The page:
What Is Irritable Bowel Syndrome?

April Is Irritable Bowel Syndrome Awareness Month

🌸 Even though it can happen to anyone, IBS is a serious women’s health issue — affecting more women than men and even leading to increased procedures like hysterectomy or ovarian surgery.

IBS is called a functional digestive disorder because it disrupts gut function without any detectable changes in structure — through exam, imaging, or even a microscope.

That makes it tricky for doctors to treat because they don’t see anything physically wrong. But anybody with IBS knows that it can tell you how stressful the symptoms can be.

➡️ Gas

➡️ Bloating

➡️ Cramping

➡️ Constipation

➡️ Diarrhea

➡️ Bowel Urgency

➡️ Pain

Here are the basics on IBS:

🩺 IBS is usually diagnosed by symptoms alone (although there is the IBS Smart blood test that can diagnose IBS when diarrhea is predominant). The diagnostic criteria from the American College of Gastroenterology include:

Recurrent abdominal pain at least 1 day/week for 3 months associated with 2 of the following:

⏩ Related to defecation

⏩ Associated with a change in frequency of stool

⏩ Associated with a change in the form (appearance) of stool

These criteria should be fulfilled for three months with symptom onset at least 6 months prior to diagnosis. Here are 9 symptoms and signs that point to IBS.

  1. Abdominal Pain and Cramping
  2. Diarrhea (30% of patients)
  3. Constipation (50% of patients)
  4. Alternating Constipation and Diarrhea (20% of patients)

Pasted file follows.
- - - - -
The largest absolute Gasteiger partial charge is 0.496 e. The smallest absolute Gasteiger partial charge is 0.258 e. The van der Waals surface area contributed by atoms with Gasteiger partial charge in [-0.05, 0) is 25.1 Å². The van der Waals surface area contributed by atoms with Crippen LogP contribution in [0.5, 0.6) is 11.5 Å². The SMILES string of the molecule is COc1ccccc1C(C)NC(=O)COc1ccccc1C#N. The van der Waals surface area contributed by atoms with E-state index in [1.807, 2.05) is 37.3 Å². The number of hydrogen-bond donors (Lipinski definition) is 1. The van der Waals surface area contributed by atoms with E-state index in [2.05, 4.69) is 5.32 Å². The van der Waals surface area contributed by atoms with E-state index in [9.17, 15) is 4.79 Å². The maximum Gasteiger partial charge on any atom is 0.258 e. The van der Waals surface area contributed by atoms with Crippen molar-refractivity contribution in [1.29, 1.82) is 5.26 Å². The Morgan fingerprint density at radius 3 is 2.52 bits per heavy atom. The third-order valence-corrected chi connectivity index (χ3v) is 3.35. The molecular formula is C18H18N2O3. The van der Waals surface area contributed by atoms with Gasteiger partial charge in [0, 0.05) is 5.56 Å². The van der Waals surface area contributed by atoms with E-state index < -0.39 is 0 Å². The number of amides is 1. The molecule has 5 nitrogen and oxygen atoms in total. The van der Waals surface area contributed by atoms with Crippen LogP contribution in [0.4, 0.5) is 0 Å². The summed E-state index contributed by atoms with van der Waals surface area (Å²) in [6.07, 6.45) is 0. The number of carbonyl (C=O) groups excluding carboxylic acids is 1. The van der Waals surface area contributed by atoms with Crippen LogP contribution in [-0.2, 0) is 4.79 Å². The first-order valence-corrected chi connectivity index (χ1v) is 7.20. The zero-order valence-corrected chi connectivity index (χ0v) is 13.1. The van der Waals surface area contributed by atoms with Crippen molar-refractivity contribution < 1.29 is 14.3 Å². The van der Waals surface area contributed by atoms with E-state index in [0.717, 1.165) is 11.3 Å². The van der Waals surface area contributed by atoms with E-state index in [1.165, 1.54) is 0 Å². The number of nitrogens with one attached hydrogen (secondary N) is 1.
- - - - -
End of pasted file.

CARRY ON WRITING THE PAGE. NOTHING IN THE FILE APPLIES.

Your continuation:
5. Bloating and Gas Pain
  6. Changes in Bowel Movements
  7. Intolerance to certain foods (70% of patients)
  8. Difficulty sleeping with resultant fatigue
  9. Depression and anxiety

Food intolerance is particularly common with symptoms triggered by gluten, FODMAPS (fermentable oligosaccharides, disaccharides, monosaccharides and polyols), lactose, stimulants, and caffeine. These are not food allergies but they can trigger the gas and bloating of IBS, particularly with the FODMAPS short chain sugars.

📋 Conventional knowledge says that IBS is caused by changes in the function of nerves and muscles that regulate sensation and gut motility.

💊 Even though some medications have been approved to manage IBS symptoms, none of them work for everybody. Bentyl (dicyclomine) is the most commonly used medication for IBS. It is an anticholinergic medication that blocks transmission of nerve impulses to muscles which can lead to some untoward side effects. Other medications approved for IBS are Lotronex, Viberzi, Amitiza, Xifaxan, and Linzess. I’ll discuss medications and supplements for IBS in an upcoming post.

🌱 Functional medicine looks deeper to understand WHY those functional changes are happening. Because we want to address the root cause.

Watch for my upcoming posts. I’ll be helping you understand the most common root causes of IBS, nutritional support for the gut, and a simple exercise to alleviate digestive struggles.

If you want 1:1 health consulting to discover the cause of your IBS symptoms, I am available at bryanjtreacymd@gmail.com or at www.healthwithoutrisk.com.

#ibsawareness2022 #ibsawareness #ibsawarenessmonth #guthealth #functionalgut #irritablebowelsyndrome #IBS #abdominalcramping #abdominalpain #constipation #diarrhea #askdrtreacy #healthwithoutrisk


Staller KD. Continuing Medical Education Questions: January 2021. Am J Gastroenterol. 2021; 116: 16. [link]



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Bryan Treacy MD

Bryan Treacy MD

For 31 years I worked as a traditional Ob/Gyn physician in allopathic medicine. I quit medicine and became a health consultant/coach, writer, and teacher.